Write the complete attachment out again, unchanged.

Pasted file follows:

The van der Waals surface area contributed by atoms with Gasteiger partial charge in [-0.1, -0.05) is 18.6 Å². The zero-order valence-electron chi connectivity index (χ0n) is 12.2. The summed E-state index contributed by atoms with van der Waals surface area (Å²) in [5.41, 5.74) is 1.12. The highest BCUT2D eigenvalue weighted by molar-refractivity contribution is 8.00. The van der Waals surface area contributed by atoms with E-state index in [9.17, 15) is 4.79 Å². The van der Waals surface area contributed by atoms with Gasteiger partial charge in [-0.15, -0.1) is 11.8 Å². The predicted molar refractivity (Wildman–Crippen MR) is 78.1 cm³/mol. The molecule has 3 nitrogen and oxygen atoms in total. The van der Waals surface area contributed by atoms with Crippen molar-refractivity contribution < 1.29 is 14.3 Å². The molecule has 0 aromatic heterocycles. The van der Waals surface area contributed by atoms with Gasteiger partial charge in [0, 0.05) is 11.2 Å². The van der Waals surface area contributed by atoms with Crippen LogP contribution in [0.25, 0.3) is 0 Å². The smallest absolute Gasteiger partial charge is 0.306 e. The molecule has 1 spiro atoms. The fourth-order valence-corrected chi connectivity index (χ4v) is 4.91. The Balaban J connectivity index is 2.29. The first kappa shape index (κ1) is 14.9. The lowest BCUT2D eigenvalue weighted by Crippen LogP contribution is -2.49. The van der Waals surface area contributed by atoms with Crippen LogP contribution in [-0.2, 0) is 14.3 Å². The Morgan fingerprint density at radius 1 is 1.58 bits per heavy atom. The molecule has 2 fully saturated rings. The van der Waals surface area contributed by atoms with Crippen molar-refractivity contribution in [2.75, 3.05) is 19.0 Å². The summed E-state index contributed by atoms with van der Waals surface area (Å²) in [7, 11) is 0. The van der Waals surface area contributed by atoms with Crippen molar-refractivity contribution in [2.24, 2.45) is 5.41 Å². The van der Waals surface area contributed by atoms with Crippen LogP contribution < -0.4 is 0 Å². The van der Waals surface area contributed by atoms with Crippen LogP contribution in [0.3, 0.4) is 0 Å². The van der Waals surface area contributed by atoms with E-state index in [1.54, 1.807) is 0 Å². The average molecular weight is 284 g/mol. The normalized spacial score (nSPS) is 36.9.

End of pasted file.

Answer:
The van der Waals surface area contributed by atoms with Gasteiger partial charge in [-0.1, -0.05) is 18.6 Å². The zero-order valence-electron chi connectivity index (χ0n) is 12.2. The summed E-state index contributed by atoms with van der Waals surface area (Å²) in [5.41, 5.74) is 1.12. The highest BCUT2D eigenvalue weighted by molar-refractivity contribution is 8.00. The van der Waals surface area contributed by atoms with E-state index in [9.17, 15) is 4.79 Å². The van der Waals surface area contributed by atoms with Gasteiger partial charge in [-0.15, -0.1) is 11.8 Å². The predicted molar refractivity (Wildman–Crippen MR) is 78.1 cm³/mol. The molecule has 3 nitrogen and oxygen atoms in total. The van der Waals surface area contributed by atoms with Crippen molar-refractivity contribution < 1.29 is 14.3 Å². The molecule has 0 aromatic heterocycles. The van der Waals surface area contributed by atoms with Gasteiger partial charge in [0, 0.05) is 11.2 Å². The van der Waals surface area contributed by atoms with Crippen LogP contribution in [0.25, 0.3) is 0 Å². The smallest absolute Gasteiger partial charge is 0.306 e. The molecule has 1 spiro atoms. The fourth-order valence-corrected chi connectivity index (χ4v) is 4.91. The Balaban J connectivity index is 2.29. The first kappa shape index (κ1) is 14.9. The lowest BCUT2D eigenvalue weighted by Crippen LogP contribution is -2.49. The van der Waals surface area contributed by atoms with Crippen LogP contribution in [-0.2, 0) is 14.3 Å². The Morgan fingerprint density at radius 1 is 1.58 bits per heavy atom. The molecule has 2 fully saturated rings. The van der Waals surface area contributed by atoms with Crippen molar-refractivity contribution in [2.75, 3.05) is 19.0 Å². The summed E-state index contributed by atoms with van der Waals surface area (Å²) in [7, 11) is 0. The van der Waals surface area contributed by atoms with Crippen molar-refractivity contribution in [2.24, 2.45) is 5.41 Å². The van der Waals surface area contributed by atoms with Crippen LogP contribution < -0.4 is 0 Å². The van der Waals surface area contributed by atoms with Crippen LogP contribution in [0.3, 0.4) is 0 Å². The van der Waals surface area contributed by atoms with E-state index in [1.54, 1.807) is 0 Å². The average molecular weight is 284 g/mol. The normalized spacial score (nSPS) is 36.9.